Have I got a trashy book for you. It's Tobacco Road trash, the kind that smolders in a large stinky pile on a rural Southern road, singeing the skin if you get too close -- which, of course, you do, because you just can't help yourself.
"Before He Wakes" is the latest foray into true crime by Jerry Bledsoe, a former Greensboro, N.C., News & Record reporter. He delivers in fascinating, absorbing and gossipy detail exactly what its subtitle promises: "A True Story of Money, Marriage, Sex, and Murder." But what Mr. Bledsoe ("Bitter Blood," "Blood Games") actually sells here is a trashy, two-faced, Bible-carrying, Southern Jezebel, a profile of evil.
Mr. Bledsoe, an exceedingly competent and methodical writer, could never have invented the anti-heroine of this sordid little morality play: The Baptist black widow with an insatiable appetite for sex and a compulsion to spend, spend, spend -- and the panache to obtain loans, loans, loans -- is straight out of "America's Most Wanted." She's that cute blond with the painted-on smile who can put a bullet in the back of her husband's skull, clean the bloodied linen, and then teach a Sunday School class without missing a beat.
In this case, she is Barbara Terry Ford Stager, a 40-year-old mother of two who decides that husband No. 2 must be dispatched like husband No. 1, the victim of an early morning "accidental" shooting in the couple's bedroom. Floating too many debts and fretting over recent check forgeries, Barbara urgently needs life- insurance cash to continue her extravagant lifestyle.
There is nothing comical about the fates of the naively trusting husbands or the deep sadness felt by their families, especially their devout parents, who are touchingly portrayed here. Yet the manipulative Mr. Bledsoe imbues his narrative with so much melodrama that he sometimes goes over the top.
His book is less about human failings and personality disorders than it is about near-mythical archetypes and classical betrayal. I raced through "Before He Wakes," gobbling up the trashy tidbits and eagerly anticipating the legal outcome. But the question remained: How could so many people (especially creditors) be so gullible and stupid?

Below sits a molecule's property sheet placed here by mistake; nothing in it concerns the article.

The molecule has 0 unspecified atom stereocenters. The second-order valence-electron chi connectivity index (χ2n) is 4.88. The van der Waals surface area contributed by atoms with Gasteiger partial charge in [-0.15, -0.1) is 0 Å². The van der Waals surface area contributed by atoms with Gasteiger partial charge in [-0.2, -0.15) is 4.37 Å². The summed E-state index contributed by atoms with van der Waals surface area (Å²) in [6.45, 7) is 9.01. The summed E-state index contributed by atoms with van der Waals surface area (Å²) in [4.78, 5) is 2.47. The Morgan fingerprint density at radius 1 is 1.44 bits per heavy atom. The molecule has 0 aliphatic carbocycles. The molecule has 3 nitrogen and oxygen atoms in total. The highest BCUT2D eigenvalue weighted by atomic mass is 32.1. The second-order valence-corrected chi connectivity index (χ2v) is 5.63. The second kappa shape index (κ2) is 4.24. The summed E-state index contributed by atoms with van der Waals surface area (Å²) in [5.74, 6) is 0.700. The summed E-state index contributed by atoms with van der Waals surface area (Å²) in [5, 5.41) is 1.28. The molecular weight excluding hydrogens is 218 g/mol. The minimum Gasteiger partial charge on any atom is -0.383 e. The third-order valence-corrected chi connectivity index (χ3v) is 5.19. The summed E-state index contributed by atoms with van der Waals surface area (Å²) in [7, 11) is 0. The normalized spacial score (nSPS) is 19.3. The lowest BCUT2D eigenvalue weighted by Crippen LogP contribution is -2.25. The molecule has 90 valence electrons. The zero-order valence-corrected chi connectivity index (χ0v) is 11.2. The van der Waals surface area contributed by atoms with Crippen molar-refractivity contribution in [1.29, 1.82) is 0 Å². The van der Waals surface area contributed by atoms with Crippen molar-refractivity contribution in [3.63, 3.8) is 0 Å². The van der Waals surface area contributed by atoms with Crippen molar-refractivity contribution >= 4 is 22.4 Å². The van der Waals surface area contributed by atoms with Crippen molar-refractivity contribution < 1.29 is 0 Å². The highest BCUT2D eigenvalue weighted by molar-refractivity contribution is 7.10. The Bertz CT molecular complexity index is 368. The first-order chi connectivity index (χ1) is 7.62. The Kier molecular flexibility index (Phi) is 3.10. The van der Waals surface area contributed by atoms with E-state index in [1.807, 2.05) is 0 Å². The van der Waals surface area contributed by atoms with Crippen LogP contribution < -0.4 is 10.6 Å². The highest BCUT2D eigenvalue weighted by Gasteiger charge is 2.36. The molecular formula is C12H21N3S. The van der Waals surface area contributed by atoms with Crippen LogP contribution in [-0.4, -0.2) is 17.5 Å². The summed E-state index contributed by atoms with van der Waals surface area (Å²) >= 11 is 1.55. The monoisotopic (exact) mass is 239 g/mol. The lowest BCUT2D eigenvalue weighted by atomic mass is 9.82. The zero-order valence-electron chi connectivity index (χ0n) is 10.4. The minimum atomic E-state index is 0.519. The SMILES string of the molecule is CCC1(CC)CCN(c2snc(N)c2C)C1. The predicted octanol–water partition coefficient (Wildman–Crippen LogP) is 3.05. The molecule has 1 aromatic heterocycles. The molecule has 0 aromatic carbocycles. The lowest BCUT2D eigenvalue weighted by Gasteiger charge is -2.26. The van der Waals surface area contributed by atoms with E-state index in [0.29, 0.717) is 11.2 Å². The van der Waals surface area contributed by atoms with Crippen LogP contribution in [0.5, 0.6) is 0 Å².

True to genre technique, Mr. Bledsoe begins with the crime itself -- the shooting death of popular Durham (N.C.) High School coach Russ Stager, 40, at 6 a.m. on Feb. 1, 1988. Then he drops back to develop the characters and their motivations before covering the criminal investigation and murder trial. He is thorough and engrossing, but amateurish in his psychological analysis.
Barbara tells police that she sleepily reached under Russ' pillow, removing the loaded and cocked pistol (!) that her husband, a skilled reserve soldier, kept there for protection against prowlers. Then, she says, the pistol discharged.
Never mind that none of the forensic evidence -- the bullet's trajectory, the location of the rejected clip, the body's position -- supports her claim. The Durham sheriff's department accepts the demure, dry-eyed homemaker's version of the "tragedy" and quickly moves to declare the death accidental. So do officials in the sheriff's office of Randolph County, who botched the investigation of the death of her first husband, Larry Ford. An autopsy isn't even ordered.
Are North Carolina criminal investigators usually this bad, or were they especially lax in this case?
Mr. Bledsoe never judges the adequacy of the law enforcement; he just gives the facts. But it is clear that if Russ Stager's first wife, Jo Lynn, had not reported to Durham authorities Russ' fear of Barbara, and his request that Jo Lynn question anything "suspicious" that might happen to him, Barbara might have gotten away with murder twice.
Many friends, family members and former co-workers weigh in with conflicting opinions and incriminating anecdotes about Barbara. She's depicted as a shy, unattractive, sexually repressed girl -- dominated by her demanding mother -- who became a nymphomaniac and accomplished liar and embezzler -- as well as a "loving and devoted" wife and mother. Barbara's trial, well summarized by Mr. Bledsoe, is interesting for its unusual evidentiary rulings, its invocation of the death penalty, its jury and its small-town venue, but the woman herself is the main event.
Mr. Bledsoe ends his seamy Southern saga right where he began, on Tobacco Road, amid the trash, contemplating God, forgiveness, salvation and evil. The Elmer Gantry of true crime, he gives a virtuoso performance. Heaven help us all.
Ms. Sjoerdsma is a lawyer and writer who lives in Kitty Hawk, N.C.
Title: "Before He Wakes: A True Story of Money, Marriage, Sex, and Murder"
Author: Jerry Bledsoe
Length, price: 368 pages, $22.95